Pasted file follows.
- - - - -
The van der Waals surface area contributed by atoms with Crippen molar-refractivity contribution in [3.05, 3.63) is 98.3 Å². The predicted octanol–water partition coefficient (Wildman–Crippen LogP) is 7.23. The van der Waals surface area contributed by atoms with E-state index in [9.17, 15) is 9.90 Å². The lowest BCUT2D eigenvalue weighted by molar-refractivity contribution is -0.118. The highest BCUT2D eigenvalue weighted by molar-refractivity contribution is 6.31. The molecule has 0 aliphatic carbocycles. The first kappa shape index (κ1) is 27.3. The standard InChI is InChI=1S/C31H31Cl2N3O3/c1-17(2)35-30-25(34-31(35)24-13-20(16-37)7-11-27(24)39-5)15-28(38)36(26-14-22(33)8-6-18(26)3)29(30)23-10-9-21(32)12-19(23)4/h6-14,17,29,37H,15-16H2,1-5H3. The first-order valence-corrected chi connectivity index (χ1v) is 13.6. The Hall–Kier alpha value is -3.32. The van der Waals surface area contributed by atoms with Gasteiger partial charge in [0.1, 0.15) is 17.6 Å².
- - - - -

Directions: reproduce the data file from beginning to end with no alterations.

The van der Waals surface area contributed by atoms with Crippen molar-refractivity contribution in [3.05, 3.63) is 98.3 Å². The predicted octanol–water partition coefficient (Wildman–Crippen LogP) is 7.23. The van der Waals surface area contributed by atoms with E-state index in [9.17, 15) is 9.90 Å². The lowest BCUT2D eigenvalue weighted by molar-refractivity contribution is -0.118. The highest BCUT2D eigenvalue weighted by molar-refractivity contribution is 6.31. The molecule has 0 aliphatic carbocycles. The first kappa shape index (κ1) is 27.3. The standard InChI is InChI=1S/C31H31Cl2N3O3/c1-17(2)35-30-25(34-31(35)24-13-20(16-37)7-11-27(24)39-5)15-28(38)36(26-14-22(33)8-6-18(26)3)29(30)23-10-9-21(32)12-19(23)4/h6-14,17,29,37H,15-16H2,1-5H3. The first-order valence-corrected chi connectivity index (χ1v) is 13.6. The Hall–Kier alpha value is -3.32. The van der Waals surface area contributed by atoms with Gasteiger partial charge in [0.1, 0.15) is 17.6 Å².